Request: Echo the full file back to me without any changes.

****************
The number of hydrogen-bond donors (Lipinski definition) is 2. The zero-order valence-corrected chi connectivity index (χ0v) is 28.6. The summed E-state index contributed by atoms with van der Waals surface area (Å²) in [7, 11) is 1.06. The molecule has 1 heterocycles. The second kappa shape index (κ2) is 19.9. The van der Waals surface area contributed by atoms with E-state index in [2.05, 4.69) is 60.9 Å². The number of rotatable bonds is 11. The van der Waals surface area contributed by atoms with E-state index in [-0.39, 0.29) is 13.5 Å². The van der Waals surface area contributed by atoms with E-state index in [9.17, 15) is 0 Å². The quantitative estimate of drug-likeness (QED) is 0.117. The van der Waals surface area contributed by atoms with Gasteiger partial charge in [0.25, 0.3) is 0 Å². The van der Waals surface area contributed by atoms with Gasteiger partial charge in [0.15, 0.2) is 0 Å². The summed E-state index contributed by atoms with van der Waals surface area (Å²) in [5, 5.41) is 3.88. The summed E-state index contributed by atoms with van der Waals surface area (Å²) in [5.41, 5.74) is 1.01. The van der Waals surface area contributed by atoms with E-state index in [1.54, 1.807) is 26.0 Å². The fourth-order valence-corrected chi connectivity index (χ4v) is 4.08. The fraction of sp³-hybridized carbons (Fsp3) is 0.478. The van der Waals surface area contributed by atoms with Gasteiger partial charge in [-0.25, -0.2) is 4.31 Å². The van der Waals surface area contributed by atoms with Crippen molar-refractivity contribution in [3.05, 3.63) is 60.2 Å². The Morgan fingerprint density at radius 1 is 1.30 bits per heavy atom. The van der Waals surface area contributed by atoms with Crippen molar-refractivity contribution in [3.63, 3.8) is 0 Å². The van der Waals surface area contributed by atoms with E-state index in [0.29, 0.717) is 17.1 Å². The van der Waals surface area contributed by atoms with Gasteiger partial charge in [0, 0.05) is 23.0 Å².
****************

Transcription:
The number of hydrogen-bond donors (Lipinski definition) is 2. The zero-order valence-corrected chi connectivity index (χ0v) is 28.6. The summed E-state index contributed by atoms with van der Waals surface area (Å²) in [7, 11) is 1.06. The molecule has 1 heterocycles. The second kappa shape index (κ2) is 19.9. The van der Waals surface area contributed by atoms with E-state index in [2.05, 4.69) is 60.9 Å². The number of rotatable bonds is 11. The van der Waals surface area contributed by atoms with E-state index in [-0.39, 0.29) is 13.5 Å². The van der Waals surface area contributed by atoms with E-state index in [9.17, 15) is 0 Å². The quantitative estimate of drug-likeness (QED) is 0.117. The van der Waals surface area contributed by atoms with Gasteiger partial charge in [0.25, 0.3) is 0 Å². The van der Waals surface area contributed by atoms with Gasteiger partial charge in [0.15, 0.2) is 0 Å². The summed E-state index contributed by atoms with van der Waals surface area (Å²) in [5, 5.41) is 3.88. The summed E-state index contributed by atoms with van der Waals surface area (Å²) in [5.41, 5.74) is 1.01. The van der Waals surface area contributed by atoms with E-state index in [1.54, 1.807) is 26.0 Å². The fourth-order valence-corrected chi connectivity index (χ4v) is 4.08. The fraction of sp³-hybridized carbons (Fsp3) is 0.478. The van der Waals surface area contributed by atoms with Gasteiger partial charge in [-0.25, -0.2) is 4.31 Å². The van der Waals surface area contributed by atoms with Crippen molar-refractivity contribution in [3.05, 3.63) is 60.2 Å². The Morgan fingerprint density at radius 1 is 1.30 bits per heavy atom. The van der Waals surface area contributed by atoms with Crippen molar-refractivity contribution in [3.63, 3.8) is 0 Å². The van der Waals surface area contributed by atoms with E-state index in [0.29, 0.717) is 17.1 Å². The van der Waals surface area contributed by atoms with Gasteiger partial charge in [0, 0.05) is 23.0 Å².